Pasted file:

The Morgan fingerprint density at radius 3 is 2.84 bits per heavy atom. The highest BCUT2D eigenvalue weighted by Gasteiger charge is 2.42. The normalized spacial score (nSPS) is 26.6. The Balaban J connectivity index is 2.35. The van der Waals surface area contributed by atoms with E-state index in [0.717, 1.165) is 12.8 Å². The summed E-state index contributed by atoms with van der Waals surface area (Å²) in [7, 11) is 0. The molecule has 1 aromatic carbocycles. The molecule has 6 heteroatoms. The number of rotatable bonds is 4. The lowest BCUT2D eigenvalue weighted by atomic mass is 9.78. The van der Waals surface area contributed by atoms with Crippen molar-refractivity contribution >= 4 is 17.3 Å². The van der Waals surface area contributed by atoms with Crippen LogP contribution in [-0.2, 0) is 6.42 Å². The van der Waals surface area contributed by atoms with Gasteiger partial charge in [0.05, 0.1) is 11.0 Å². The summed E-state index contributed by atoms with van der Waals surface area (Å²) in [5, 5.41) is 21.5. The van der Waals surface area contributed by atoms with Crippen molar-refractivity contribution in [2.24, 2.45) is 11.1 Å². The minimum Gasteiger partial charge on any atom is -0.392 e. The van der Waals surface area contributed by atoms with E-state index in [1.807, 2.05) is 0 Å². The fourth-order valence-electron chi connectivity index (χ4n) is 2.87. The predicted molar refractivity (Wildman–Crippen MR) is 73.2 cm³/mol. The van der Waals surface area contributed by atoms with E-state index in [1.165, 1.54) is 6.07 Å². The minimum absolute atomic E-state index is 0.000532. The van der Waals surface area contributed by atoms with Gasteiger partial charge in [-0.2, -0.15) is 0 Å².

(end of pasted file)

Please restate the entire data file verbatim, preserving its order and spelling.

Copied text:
The Morgan fingerprint density at radius 3 is 2.84 bits per heavy atom. The highest BCUT2D eigenvalue weighted by Gasteiger charge is 2.42. The normalized spacial score (nSPS) is 26.6. The Balaban J connectivity index is 2.35. The van der Waals surface area contributed by atoms with E-state index in [0.717, 1.165) is 12.8 Å². The summed E-state index contributed by atoms with van der Waals surface area (Å²) in [7, 11) is 0. The molecule has 1 aromatic carbocycles. The molecule has 6 heteroatoms. The number of rotatable bonds is 4. The lowest BCUT2D eigenvalue weighted by atomic mass is 9.78. The van der Waals surface area contributed by atoms with Crippen molar-refractivity contribution >= 4 is 17.3 Å². The van der Waals surface area contributed by atoms with Crippen LogP contribution in [-0.2, 0) is 6.42 Å². The van der Waals surface area contributed by atoms with Gasteiger partial charge in [0.05, 0.1) is 11.0 Å². The summed E-state index contributed by atoms with van der Waals surface area (Å²) in [5, 5.41) is 21.5. The van der Waals surface area contributed by atoms with Crippen molar-refractivity contribution in [2.24, 2.45) is 11.1 Å². The minimum Gasteiger partial charge on any atom is -0.392 e. The van der Waals surface area contributed by atoms with E-state index in [1.807, 2.05) is 0 Å². The fourth-order valence-electron chi connectivity index (χ4n) is 2.87. The predicted molar refractivity (Wildman–Crippen MR) is 73.2 cm³/mol. The van der Waals surface area contributed by atoms with E-state index in [1.165, 1.54) is 6.07 Å². The minimum absolute atomic E-state index is 0.000532. The van der Waals surface area contributed by atoms with Gasteiger partial charge in [-0.2, -0.15) is 0 Å².